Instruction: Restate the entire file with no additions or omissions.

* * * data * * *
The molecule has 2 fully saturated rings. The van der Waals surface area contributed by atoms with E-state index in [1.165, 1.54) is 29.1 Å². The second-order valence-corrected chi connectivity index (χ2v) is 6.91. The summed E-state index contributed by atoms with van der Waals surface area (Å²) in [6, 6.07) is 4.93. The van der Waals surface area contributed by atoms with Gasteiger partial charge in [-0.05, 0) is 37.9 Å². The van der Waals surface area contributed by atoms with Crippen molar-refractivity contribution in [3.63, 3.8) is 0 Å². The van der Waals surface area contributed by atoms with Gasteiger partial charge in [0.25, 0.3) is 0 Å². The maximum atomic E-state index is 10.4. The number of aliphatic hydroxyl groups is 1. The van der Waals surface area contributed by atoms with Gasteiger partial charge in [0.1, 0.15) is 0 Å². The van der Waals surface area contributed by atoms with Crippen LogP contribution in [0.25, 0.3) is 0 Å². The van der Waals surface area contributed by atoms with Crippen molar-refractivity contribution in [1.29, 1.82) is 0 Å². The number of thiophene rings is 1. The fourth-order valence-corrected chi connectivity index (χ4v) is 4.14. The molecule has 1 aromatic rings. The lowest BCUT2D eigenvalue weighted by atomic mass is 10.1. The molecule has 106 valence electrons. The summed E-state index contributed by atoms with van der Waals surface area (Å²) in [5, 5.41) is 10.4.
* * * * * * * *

The molecule has 2 fully saturated rings. The van der Waals surface area contributed by atoms with E-state index in [1.165, 1.54) is 29.1 Å². The second-order valence-corrected chi connectivity index (χ2v) is 6.91. The summed E-state index contributed by atoms with van der Waals surface area (Å²) in [6, 6.07) is 4.93. The van der Waals surface area contributed by atoms with Gasteiger partial charge in [-0.05, 0) is 37.9 Å². The van der Waals surface area contributed by atoms with Crippen molar-refractivity contribution in [3.63, 3.8) is 0 Å². The van der Waals surface area contributed by atoms with Gasteiger partial charge in [0.25, 0.3) is 0 Å². The maximum atomic E-state index is 10.4. The number of aliphatic hydroxyl groups is 1. The van der Waals surface area contributed by atoms with Gasteiger partial charge in [0.1, 0.15) is 0 Å². The van der Waals surface area contributed by atoms with Crippen LogP contribution in [0.25, 0.3) is 0 Å². The van der Waals surface area contributed by atoms with Crippen molar-refractivity contribution in [1.29, 1.82) is 0 Å². The number of thiophene rings is 1. The fourth-order valence-corrected chi connectivity index (χ4v) is 4.14. The molecule has 1 aromatic rings. The lowest BCUT2D eigenvalue weighted by atomic mass is 10.1. The molecule has 106 valence electrons. The summed E-state index contributed by atoms with van der Waals surface area (Å²) in [5, 5.41) is 10.4.